Municipalities across the province will get $200 million over the next three years for roads, sewer systems, water treatment and other infrastructure necessities.
Steve Kent, minister of municipal and intergovernmental affairs, made a $200-million infrastructure funding announcement Tuesday at Rotary Paradise Community Centre.
— Photo by Keith Gosse/The Telegram
Steve Kent, minister of municipal and intergovernmental affairs, was cheerful Tuesday morning as he announced the funding at the Rotary Paradise Youth and Community Centre. Municipal leaders were pretty chipper, too.
The announcement is coming well ahead of the spring budget — the Department of Finance told The Telegram it doesn’t know when, exactly, the budget will be delivered because it’s not done writing it.
Because the municipal infrastructure money was announced early, municipalities will know what their slice of the pie is going to be, and they’ll be able to get construction crews to work earlier in the season.
“It’s positive that the announcement has come early, because that’s going to give us additional time,” St. John’s Mayor Dennis O’Keefe said.
“I think last year it was July before we actually knew, so here we are now in March and that will give us time to plan and go to tender.”
The figure of $200 million isn’t much of a change from previous years.
In 2012, when the government announced a multiyear municipal capital works program it was a $130-million fund spread over two years — or $65 million per year. This time, the $200 million over three years equates to $66.6 million per year.
But Kent said the announcement makes it clear the government is committed to paying for municipal infrastructure projects.
“We’ve demonstrated our commitment to continued, sustainable infrastructure funding to meet the big demands that communities large and small have,” he said. “As part of the new fiscal framework, we will continue to invest in infrastructure projects that will help communities grow and be sustainable in our province.”
Churence Rogers, president of Municipalities Newfoundland and Labrador, was at Tuesday’s announcement.
He said the money will mean communities across the province can get to work on critical projects.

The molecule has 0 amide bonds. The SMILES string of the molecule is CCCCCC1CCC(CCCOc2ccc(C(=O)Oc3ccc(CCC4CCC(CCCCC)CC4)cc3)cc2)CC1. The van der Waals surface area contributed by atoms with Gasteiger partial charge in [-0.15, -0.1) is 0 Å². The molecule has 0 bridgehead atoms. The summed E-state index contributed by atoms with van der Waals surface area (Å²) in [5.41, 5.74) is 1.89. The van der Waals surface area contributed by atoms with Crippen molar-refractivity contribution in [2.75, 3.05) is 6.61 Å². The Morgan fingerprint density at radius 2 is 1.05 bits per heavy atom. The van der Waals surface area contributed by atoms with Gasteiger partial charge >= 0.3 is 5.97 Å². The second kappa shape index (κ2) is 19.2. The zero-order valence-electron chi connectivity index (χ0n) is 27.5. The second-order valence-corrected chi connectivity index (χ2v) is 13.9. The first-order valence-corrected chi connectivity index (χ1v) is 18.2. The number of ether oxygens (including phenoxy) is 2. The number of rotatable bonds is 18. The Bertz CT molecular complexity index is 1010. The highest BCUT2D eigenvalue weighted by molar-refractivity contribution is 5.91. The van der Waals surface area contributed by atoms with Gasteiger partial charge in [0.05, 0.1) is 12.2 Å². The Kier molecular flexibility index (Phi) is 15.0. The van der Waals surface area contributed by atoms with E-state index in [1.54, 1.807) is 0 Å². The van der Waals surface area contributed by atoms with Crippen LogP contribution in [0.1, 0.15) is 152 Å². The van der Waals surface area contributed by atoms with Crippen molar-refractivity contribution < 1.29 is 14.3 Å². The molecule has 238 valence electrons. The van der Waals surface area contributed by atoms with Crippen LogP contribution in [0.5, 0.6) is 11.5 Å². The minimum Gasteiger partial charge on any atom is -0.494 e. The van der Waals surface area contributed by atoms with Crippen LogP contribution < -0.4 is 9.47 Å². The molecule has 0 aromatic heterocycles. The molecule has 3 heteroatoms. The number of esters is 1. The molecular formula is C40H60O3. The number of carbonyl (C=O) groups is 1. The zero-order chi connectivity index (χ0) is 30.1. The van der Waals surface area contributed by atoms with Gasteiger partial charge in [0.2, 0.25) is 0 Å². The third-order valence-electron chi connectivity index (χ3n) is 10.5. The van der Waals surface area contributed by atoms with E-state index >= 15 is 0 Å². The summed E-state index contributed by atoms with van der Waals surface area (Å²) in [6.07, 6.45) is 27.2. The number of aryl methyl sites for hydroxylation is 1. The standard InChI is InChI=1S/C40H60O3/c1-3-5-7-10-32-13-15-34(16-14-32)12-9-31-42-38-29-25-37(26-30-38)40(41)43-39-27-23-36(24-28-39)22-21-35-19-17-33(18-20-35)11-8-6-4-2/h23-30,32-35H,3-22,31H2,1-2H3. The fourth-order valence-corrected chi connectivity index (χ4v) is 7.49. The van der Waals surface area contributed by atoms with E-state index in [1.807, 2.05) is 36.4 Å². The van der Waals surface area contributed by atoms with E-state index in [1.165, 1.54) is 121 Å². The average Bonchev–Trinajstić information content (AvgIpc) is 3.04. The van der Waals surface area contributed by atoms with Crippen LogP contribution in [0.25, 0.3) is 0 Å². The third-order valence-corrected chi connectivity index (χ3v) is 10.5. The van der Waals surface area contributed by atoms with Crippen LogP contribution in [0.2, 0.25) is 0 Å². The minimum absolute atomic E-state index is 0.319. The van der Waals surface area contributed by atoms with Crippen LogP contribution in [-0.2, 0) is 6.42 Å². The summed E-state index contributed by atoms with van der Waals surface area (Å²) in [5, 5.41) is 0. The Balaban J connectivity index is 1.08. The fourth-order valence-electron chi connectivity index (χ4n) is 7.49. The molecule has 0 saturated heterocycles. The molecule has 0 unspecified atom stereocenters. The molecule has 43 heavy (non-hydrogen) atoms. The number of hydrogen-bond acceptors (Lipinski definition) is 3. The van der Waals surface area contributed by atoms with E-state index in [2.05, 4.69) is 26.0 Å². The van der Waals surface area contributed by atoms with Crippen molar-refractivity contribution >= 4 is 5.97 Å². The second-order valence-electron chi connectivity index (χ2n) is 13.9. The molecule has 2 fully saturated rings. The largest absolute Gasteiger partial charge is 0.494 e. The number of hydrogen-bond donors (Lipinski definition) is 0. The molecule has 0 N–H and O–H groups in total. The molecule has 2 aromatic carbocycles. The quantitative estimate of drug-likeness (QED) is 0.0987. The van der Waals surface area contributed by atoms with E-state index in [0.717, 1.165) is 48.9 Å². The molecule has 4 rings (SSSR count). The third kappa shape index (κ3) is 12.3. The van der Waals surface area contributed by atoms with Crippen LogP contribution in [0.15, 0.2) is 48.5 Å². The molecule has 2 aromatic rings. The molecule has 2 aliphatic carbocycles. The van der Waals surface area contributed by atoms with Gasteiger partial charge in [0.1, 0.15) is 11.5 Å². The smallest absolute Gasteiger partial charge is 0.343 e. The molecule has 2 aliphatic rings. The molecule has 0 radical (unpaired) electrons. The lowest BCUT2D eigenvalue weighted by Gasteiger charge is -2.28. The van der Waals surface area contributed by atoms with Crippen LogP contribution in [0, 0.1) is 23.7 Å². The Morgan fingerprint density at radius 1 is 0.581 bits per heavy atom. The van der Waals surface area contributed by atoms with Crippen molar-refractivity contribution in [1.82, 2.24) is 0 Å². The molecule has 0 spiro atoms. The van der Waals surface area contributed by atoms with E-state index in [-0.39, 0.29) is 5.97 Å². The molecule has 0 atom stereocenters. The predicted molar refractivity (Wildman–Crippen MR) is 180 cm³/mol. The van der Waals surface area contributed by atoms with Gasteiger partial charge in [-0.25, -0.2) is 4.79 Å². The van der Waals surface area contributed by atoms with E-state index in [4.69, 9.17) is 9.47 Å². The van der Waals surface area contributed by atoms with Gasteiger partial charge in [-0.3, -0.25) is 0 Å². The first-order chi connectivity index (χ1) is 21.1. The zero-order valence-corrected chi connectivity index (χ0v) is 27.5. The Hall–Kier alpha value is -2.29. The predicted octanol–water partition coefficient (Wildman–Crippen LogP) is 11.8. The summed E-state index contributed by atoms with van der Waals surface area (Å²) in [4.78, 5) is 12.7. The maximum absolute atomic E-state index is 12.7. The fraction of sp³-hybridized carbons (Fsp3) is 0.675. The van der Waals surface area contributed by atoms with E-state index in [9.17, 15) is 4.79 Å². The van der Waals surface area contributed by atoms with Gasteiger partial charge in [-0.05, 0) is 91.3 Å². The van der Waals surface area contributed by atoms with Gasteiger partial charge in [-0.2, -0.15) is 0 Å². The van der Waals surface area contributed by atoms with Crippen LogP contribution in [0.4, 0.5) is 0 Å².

“For us, this morning, the big announcement is the move towards the early tendering process, which will get the tenders out the door a lot earlier and ready for the construction season,” he said.
“I think the biggest need right now is to take care of the quality of water in our municipalities,” Rogers said. “On a regular basis, we have many, many municipalities with boil-water advisories.”
The funding announcement comes against the backdrop of a much bigger conversation underway between the provincial government and municipalities over a comprehensive new regime for funding.
A reworked funding formula for towns and cities is likely a year away, at least, but New Democrat MHA George Murphy said he’d like to see more done on that.
“I would certainly be nice to see government use its imagination when it comes to finding a new funding formula for municipalities,” he said.
Murphy said he wants to see the provincial government pay property tax to municipalities for the buildings they own.
Liberal MHA Eddie Joyce, meanwhile, liked Tuesday’s announcement, but said he needs to see more information.
He said he likes the recent trend on the part of government to push for tenders to be issued earlier in the year.
“It’s good to have the tenders out early, but you need to see the details of it,” Joyce said. “The other thing is, just because they say it doesn’t mean they’re going to do it.”